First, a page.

I do have a master’s degree. I do have a ton of writing, some of which is predictive. You would think folks would respect that, but guess what . . .
5 – I do not have the respect of my peers
I cannot tell me how many times my own friends and family have gotten mad at me because of my “college education,” while academics scoff at me for not having a Ph.D. I am “too educated” for the “common folk,” but far too uneducated for any elites. This leaves me in an awkward position. I have been told, while in college, that I do have some talent for my sociological work. I have quite the analytical mind. However, as I mentioned before, I do not tend to focus on the “hot topics” of the day.
I have no “peer reviewed” research at an academic level, though I have published many of my papers, including my thesis on this very blog site. I wrote two books that I self published on Amazon. I have even sold a few copies. I am, by any definition, a writer, but no one, including myself, considers myself one (how’s that for a sales pitch? See #4 again).
Yet, through all of that work, my blog is not respected or successful.
Blogs About Blogging are the Best Blogs
This goes back to content. I am always amazed at the people who become successful from writing books about success, which then gives them credibility about writing about success and they become even more successful. A similar thing comes about when dealing with blogging. There is an entire blogging industry out there about teaching people how to blog. The more successful the blogging blog is, the more bloggers like myself will see it (because of SEO, dontcha know) and refer other bloggers to the blogging blog, even when my blog is not successful.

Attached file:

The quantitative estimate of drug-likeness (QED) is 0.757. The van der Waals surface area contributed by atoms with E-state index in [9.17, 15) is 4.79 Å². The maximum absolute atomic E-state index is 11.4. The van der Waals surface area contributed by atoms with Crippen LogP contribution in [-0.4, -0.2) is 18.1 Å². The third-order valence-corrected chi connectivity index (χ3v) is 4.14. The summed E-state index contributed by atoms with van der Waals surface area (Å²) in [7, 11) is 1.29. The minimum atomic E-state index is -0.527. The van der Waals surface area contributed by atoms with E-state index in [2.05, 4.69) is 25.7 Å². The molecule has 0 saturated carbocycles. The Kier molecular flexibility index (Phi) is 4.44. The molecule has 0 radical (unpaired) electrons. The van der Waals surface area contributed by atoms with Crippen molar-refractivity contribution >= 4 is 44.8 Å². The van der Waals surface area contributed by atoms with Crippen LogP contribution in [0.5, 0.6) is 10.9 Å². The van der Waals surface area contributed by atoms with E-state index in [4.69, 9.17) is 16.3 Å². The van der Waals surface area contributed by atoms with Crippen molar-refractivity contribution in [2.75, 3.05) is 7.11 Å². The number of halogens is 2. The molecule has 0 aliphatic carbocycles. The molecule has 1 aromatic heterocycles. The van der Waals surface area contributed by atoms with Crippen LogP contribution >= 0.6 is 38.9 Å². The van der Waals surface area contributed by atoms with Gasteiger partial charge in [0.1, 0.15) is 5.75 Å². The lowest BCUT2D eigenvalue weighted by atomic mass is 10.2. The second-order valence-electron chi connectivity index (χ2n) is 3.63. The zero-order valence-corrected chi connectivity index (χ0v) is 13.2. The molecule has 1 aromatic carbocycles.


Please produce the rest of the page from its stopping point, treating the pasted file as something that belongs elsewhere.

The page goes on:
It is a fantastic racket, and one in which I could capitalize. Yet, here I am writing about my failing blog using the tactics of successful blogging as a social experiment to see if the algorithms at Google, Yahoo, or even DuckDuckGo will scan this facade and make it an ironic success.
If you have read this, I hope it helps a little. This is one of my greatest passions and I am failing at it, but I enjoy it so I soldier on. Do you have something like that in your life? If you do, don’t get down in the dumps when it is “failing.” It might not be the failure you think it is, because it might be successful in other aspects of your life. Blogging, for me, is cathartic. It also provides a repository for things I have learned over the years. When I want sources on a topic, I can just re-read my own arguments from a time when it was fresh in my mind and find what I was looking for.
Do what brings you joy, not what makes you money. If it pays the bills, than even better!